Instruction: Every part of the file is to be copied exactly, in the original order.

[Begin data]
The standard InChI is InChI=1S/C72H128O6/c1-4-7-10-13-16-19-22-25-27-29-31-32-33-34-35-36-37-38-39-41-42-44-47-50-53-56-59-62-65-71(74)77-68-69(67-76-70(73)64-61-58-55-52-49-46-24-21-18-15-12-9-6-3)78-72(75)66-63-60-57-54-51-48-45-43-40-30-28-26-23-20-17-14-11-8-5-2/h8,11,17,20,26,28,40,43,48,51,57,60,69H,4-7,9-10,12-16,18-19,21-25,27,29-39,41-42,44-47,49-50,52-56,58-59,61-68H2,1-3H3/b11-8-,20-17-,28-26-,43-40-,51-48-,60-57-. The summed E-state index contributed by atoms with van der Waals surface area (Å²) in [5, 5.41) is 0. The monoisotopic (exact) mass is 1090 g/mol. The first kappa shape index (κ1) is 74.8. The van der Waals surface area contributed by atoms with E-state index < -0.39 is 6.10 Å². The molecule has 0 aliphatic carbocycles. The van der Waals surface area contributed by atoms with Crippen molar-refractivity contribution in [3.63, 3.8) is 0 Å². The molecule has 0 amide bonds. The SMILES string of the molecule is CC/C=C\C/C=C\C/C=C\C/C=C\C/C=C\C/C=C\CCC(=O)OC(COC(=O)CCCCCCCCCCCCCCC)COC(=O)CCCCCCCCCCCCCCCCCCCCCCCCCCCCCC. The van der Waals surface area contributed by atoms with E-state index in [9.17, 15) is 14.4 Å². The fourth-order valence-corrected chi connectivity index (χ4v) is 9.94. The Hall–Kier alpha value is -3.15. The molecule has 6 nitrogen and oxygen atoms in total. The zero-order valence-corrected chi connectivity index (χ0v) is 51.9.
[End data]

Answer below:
The standard InChI is InChI=1S/C72H128O6/c1-4-7-10-13-16-19-22-25-27-29-31-32-33-34-35-36-37-38-39-41-42-44-47-50-53-56-59-62-65-71(74)77-68-69(67-76-70(73)64-61-58-55-52-49-46-24-21-18-15-12-9-6-3)78-72(75)66-63-60-57-54-51-48-45-43-40-30-28-26-23-20-17-14-11-8-5-2/h8,11,17,20,26,28,40,43,48,51,57,60,69H,4-7,9-10,12-16,18-19,21-25,27,29-39,41-42,44-47,49-50,52-56,58-59,61-68H2,1-3H3/b11-8-,20-17-,28-26-,43-40-,51-48-,60-57-. The summed E-state index contributed by atoms with van der Waals surface area (Å²) in [5, 5.41) is 0. The monoisotopic (exact) mass is 1090 g/mol. The first kappa shape index (κ1) is 74.8. The van der Waals surface area contributed by atoms with E-state index < -0.39 is 6.10 Å². The molecule has 0 aliphatic carbocycles. The van der Waals surface area contributed by atoms with Crippen molar-refractivity contribution in [3.63, 3.8) is 0 Å². The molecule has 0 amide bonds. The SMILES string of the molecule is CC/C=C\C/C=C\C/C=C\C/C=C\C/C=C\C/C=C\CCC(=O)OC(COC(=O)CCCCCCCCCCCCCCC)COC(=O)CCCCCCCCCCCCCCCCCCCCCCCCCCCCCC. The van der Waals surface area contributed by atoms with E-state index in [9.17, 15) is 14.4 Å². The fourth-order valence-corrected chi connectivity index (χ4v) is 9.94. The Hall–Kier alpha value is -3.15. The molecule has 6 nitrogen and oxygen atoms in total. The zero-order valence-corrected chi connectivity index (χ0v) is 51.9.